Parsha Pekudei, the second of this week’s double Torah reading and the final portion in the Book of Exodus, may shed some light on the issue. Pekudei summarizes the glorious accomplishment of the Children of Israel in building the Mishkan (Tabernacle) – the edifice that was designed to house the Divine presence in this temporal world.

The building of the Mishkan was a mammoth feat; an act that consumed an entire nation. Men and women of all ages played a role in this great endeavor: “Every man whose heart inspired him came; and everyone whose spirit motivated him brought the portion of G‑d for the work of the Tent of Meeting – for all its labor and for the sacred vestments. The men came with the women; everyone whose heart motivated him . . . raised up an offering of gold to the Lord.” (Exodus 35:21-22)

At the end of our Parsha, the Torah describes what happened once the Mishkan was erected and all the vessels had been positioned in their proper places: “Moshe made a final inspection of all the Mishkan’s components and lo! they had accomplished it as G‑d had commanded and Moshe blessed them.” (39:43)

Upon seeing the Mishkan complete, the nation, with great joy and fanfare, beheld the magnificent masterpiece. Moshe was so moved by the sight that he did something he’d do only one other time in his life – just before his passing – he blessed the entire nation. Rashi describes the nature of his blessing: “May the Lord rest His presence in your handiwork.” What is the meaning and purpose of this blessing?

At the beginning of the commandment to build the Tabernacle the Torah states “And they’ll make for Me a sanctuary and I’ll dwell among them.” Amongst the many religions that have come and gone, there are those that have relegated G‑d to the heavens of heavens and there are those that have turned Him into wind and sand. None has ever dreamt of fitting an elusive, holy and infinite G‑d into a lowly and finite vessel. That, however, is precisely what the sanctuary is about.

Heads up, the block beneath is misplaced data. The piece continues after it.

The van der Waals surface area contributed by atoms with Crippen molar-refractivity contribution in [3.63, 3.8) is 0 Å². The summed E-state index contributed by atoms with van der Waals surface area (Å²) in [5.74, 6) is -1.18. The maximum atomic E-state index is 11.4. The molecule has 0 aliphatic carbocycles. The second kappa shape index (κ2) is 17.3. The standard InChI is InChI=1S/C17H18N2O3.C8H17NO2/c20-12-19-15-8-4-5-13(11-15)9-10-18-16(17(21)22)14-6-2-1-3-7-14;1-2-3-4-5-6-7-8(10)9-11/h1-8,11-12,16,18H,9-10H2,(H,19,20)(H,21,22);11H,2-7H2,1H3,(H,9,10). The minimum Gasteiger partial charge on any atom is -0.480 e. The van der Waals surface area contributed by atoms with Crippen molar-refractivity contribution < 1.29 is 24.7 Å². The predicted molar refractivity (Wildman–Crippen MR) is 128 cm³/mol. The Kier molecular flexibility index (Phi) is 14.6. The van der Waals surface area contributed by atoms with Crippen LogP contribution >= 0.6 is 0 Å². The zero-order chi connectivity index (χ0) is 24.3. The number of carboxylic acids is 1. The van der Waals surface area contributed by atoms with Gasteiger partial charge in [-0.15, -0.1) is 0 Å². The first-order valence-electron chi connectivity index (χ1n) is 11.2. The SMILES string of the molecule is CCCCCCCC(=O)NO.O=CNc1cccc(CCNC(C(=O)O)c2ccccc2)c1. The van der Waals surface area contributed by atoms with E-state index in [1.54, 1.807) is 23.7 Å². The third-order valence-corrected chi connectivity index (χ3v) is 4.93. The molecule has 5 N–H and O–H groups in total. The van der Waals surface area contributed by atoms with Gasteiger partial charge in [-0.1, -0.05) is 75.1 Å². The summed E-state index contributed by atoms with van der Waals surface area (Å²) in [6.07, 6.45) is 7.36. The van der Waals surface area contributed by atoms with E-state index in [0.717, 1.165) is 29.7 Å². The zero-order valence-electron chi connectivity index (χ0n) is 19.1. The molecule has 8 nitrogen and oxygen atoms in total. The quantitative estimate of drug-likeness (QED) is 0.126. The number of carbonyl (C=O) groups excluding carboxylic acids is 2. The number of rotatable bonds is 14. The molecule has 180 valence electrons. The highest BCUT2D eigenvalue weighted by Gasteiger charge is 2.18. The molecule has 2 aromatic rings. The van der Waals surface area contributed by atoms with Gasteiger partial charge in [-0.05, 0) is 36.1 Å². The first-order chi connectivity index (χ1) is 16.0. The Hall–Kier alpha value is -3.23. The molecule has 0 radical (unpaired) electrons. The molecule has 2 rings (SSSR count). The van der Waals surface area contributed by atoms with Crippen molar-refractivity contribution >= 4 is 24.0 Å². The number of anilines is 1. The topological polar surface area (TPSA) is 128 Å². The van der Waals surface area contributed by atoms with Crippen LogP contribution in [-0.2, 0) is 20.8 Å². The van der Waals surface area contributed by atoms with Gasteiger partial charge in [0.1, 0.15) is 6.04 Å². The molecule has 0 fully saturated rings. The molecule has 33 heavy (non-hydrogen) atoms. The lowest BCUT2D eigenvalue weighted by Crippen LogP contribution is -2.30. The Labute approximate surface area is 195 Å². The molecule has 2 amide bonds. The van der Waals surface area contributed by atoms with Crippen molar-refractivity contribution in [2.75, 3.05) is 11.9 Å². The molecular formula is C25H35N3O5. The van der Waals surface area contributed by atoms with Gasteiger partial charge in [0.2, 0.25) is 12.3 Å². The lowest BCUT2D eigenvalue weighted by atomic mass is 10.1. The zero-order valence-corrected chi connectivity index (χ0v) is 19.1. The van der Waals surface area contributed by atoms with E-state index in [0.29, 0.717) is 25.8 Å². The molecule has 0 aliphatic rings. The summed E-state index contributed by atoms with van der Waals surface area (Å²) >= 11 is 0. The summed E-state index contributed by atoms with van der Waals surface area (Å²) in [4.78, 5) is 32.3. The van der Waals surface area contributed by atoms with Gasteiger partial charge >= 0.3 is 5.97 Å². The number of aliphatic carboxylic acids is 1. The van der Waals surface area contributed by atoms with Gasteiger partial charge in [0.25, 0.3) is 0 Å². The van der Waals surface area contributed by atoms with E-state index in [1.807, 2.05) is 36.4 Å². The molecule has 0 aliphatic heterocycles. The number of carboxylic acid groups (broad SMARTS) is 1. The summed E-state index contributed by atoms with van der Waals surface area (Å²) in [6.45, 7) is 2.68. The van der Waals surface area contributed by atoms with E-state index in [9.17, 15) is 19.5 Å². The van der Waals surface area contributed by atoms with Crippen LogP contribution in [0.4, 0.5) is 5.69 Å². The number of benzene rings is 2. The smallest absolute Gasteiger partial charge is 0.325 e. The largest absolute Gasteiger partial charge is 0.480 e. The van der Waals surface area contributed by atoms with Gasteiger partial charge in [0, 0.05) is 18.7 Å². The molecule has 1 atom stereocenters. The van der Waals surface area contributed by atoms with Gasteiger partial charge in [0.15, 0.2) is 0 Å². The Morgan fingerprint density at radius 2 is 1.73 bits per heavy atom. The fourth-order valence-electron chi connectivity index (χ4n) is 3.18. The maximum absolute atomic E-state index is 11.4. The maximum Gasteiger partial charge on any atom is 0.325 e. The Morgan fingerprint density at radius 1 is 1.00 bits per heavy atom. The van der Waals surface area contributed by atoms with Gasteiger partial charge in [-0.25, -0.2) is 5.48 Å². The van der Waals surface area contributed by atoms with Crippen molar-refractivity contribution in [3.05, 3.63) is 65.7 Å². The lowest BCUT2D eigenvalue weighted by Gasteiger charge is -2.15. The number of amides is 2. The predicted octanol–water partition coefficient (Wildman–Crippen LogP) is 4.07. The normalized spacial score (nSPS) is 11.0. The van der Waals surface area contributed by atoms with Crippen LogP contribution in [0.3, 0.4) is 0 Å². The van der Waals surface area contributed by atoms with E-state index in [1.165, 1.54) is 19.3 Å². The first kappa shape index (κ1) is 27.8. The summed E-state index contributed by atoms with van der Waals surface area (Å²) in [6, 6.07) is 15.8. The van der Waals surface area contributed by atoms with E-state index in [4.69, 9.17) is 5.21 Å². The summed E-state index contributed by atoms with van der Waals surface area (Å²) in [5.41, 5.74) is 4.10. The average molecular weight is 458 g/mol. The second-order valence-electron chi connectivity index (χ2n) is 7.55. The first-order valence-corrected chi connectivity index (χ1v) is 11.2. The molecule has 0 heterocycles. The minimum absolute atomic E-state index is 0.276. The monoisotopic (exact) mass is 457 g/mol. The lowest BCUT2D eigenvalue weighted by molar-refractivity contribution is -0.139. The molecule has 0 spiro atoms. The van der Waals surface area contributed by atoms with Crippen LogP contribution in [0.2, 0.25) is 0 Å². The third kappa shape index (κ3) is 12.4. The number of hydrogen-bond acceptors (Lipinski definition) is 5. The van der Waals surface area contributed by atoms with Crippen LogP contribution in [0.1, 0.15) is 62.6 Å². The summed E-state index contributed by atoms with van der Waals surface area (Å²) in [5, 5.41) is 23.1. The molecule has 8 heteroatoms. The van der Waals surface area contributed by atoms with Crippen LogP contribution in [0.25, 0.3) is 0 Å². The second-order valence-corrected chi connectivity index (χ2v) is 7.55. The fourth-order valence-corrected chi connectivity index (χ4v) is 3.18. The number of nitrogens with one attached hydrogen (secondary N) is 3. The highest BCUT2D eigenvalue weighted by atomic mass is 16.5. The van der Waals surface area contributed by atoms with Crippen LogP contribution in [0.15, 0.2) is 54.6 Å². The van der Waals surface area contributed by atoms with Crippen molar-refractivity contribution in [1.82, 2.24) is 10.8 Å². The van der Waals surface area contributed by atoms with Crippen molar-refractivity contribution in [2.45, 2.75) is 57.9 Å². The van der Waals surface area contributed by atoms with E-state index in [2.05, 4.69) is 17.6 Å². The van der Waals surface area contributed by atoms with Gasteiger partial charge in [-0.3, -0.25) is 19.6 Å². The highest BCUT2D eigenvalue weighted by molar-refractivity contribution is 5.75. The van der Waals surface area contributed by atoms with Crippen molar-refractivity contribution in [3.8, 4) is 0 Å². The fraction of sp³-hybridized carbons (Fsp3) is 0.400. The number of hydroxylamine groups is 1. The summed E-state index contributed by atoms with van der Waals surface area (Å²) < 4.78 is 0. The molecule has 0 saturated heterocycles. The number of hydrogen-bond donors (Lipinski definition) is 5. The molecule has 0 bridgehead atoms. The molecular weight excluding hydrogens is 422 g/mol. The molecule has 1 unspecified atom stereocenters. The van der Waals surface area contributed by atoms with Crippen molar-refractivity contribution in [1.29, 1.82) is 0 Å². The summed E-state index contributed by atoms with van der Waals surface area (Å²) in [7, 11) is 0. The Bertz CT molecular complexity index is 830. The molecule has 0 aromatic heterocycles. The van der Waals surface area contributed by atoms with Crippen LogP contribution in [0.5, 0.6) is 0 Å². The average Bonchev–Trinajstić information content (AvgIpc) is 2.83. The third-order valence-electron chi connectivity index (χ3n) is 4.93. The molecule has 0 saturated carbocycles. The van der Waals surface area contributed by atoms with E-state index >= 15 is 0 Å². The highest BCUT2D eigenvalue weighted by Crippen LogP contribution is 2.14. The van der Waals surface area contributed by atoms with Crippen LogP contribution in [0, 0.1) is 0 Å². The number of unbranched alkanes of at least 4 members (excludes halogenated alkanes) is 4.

After Moshe’s blessing, the Torah proceeds to describe how G‑d’s presence filled the Mishkan. “And the cloud covered the Ohel Moed and the honor of G‑d filled the Mishkan.” (40:34).

Mazal Tov! The most elusive achievement in all of history had just played out right before their eyes. For the first time since creation, the original Divine will and intent had come to be, the fusion of heaven and earth – the holy and infinite with the lowly and finite. This of course, was a real propitious occasion – a cause for true joy and celebration.

What was set forth in the beginning of the book of Genesis with the creation of the world, and reinforced thereafter with the unprecedented event at Sinai, had come into full fruition at the end of our Parsha and book of Exodus by virtue of a tedious and maticulas effort, but not before Moshe’s short yet poignant prayer.

As is well known, the Tabernacle in the desert is a prototype for the temple that each one of us is commanded to build on a microcosmic level, within our very own entities. Much as with the Mishkan, our own personal endeavors must entail vigorous effort and assertion. We cannot expect our successes and achievements to fall like Manna from heaven.  On the other hand our efforts alone, without Divine blessing, is like a body without a soul.

Much as with the Mishkan, only through the combination of physical exertion, which creates the vessel, and Divine intervention – through faith and prayer, which creates the energy/blessing, can there be true success in our actions and undertakings.

May the Lord rest His presence in all of our handiwork, especially in our efforts to hasten the coming of the righteous Moshiach.

Chazak Chazak V’nischazeik!